Two stars of the U.S. national team, Clint Dempsey (left) and Tim Howard, also faced off against each other Saturday in Liverpool.
  • Photo by Peggy Boone
  • Two stars of the U.S. national team, Clint Dempsey (left) and Tim Howard, also faced off against each other Saturday in Liverpool.

WAKEMED SOCCER PARK / CARY—On Saturday, two English soccer teams, Everton and Fulham, met at Goodison Park in Liverpool in a battle of clubs fighting for survival: Fulham to avoid relegation out of the English Premier League, Everton for a coveted spot in the UEFA Europa League.

In the 62nd minute of play, Fulham’s Clint Dempsey fired a 20-yard strike past Everton goalkeeper and compatriot Tim Howard to become the first American to score 10 goals during a Premier League season. However, Howard’s squad held on for an important 2-1 victory.

Less than 48 hours later, Dempsey and Howard again found themselves on the same field, this time more than 3,700 miles away on the windy, overcast training grounds of WakeMed Soccer Park in Cary, N.C.

This day, however, they are teammates on the United States men’s national team for the first day of training camp in advance of international friendlies against Argentina on March 26 at the New Meadowlands Stadium in New Jersey and Paraguay in Nashville, Tenn. on March 29.

These friendlies are preparation for the USMNT’s competition in the 2011 CONCACAF Gold Cup this summer, which will be host by the United States. The U.S. will be seeking its fifth Gold Cup title, and with it a berth in the 2013 CONCACAF Confederations Cup in Brazil.

Dempsey and Howard are two veterans on the 24-player roster U.S. head coach Bob Bradley tapped for these March friendlies. Among those not yet in camp: Landon Donovan, Jozy Altidore, Oguchi Onyewu and Maurice Edu. All had matches on Sunday that delayed their travel.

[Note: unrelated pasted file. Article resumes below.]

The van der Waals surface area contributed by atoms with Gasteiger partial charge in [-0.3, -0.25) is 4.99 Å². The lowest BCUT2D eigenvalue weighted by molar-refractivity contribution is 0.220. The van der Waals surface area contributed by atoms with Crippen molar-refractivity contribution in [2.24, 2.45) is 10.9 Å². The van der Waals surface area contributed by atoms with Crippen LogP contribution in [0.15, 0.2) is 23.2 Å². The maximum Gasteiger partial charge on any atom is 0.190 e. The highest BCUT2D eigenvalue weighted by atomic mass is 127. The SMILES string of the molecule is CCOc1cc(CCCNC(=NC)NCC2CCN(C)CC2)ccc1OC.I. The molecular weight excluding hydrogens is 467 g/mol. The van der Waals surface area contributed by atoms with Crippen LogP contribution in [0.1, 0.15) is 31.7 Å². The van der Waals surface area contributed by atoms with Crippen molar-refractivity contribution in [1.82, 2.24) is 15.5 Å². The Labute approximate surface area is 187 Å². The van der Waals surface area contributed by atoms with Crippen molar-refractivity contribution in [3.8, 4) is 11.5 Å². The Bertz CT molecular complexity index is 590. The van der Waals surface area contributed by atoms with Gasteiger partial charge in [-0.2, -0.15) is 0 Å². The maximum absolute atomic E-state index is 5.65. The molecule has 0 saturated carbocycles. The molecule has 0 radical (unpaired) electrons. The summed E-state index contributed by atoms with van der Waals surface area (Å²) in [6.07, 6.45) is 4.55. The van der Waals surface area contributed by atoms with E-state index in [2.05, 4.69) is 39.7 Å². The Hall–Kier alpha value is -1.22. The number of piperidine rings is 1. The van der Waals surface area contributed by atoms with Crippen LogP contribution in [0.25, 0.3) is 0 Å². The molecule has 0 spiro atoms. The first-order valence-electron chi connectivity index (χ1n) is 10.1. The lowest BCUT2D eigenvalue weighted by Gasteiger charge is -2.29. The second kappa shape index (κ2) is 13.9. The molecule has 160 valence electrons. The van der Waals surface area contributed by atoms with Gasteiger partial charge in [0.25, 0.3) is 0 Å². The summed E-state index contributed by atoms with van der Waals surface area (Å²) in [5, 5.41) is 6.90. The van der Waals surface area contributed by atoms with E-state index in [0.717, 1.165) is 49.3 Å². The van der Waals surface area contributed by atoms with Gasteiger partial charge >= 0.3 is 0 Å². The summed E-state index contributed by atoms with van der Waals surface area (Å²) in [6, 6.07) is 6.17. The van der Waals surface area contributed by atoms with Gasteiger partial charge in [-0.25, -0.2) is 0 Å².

US Men’s Soccer Team – Images by Independent Weekly

Monday’s opening session, however, was a decidedly low-key, 90-minute event that played out before a handful of local media and U.S. Soccer officials. Joining perennial vets were a smattering of up-and-comers, including Timothy Chandler, an emerging talent for the German side FC Nuremberg, and Tim Ream and 18-year-old Juan Agudelo, teammates on the New York Red Bulls.

The hallmark of any national team is ultimately their performance in World Cup competition. While this USMNT roster is a seasoned, battle-tested group, 12 of the 24 players will be 30 or older by the time the 2014 World Cup rolls around. By comparison, last year’s Italian World Cup team, which was perceived as relatively geriatric, had eight players over 30 years of age.

It is a balancing act to choose the best players for a national team while also developing the talent of tomorrow. Sometimes it can create odd situations. For instance, while Agudelo plays in Major League Soccer and has already been capped twice for the USMNT, he and Chandler (who was born and raised in Germany and speaks little English) were kept off-limits from the media during Monday’s training session.

The pace and degree of that development also depends a lot on who you ask.

“You want to make the best team you can, regardless of age,” says Dempsey. “As long as players are fit and playing well, you pick those players…who are going to make a difference for your team, whether they’re new faces or the old ones.”

“I think there’s two sides to it,” says 23-year-old midfielder Michael Bradley, an emerging star who contributed tremendously during last year’s World Cup.

“The first part is that the dynamic on every team is different. I think there’s plenty of examples of teams over the years that are a little bit older and more experienced, and people almost view that as a negative. But, in the end, they’re able to use that to their advantage,” said Bradley, who is the son of the U.S. coach, Bob Bradley.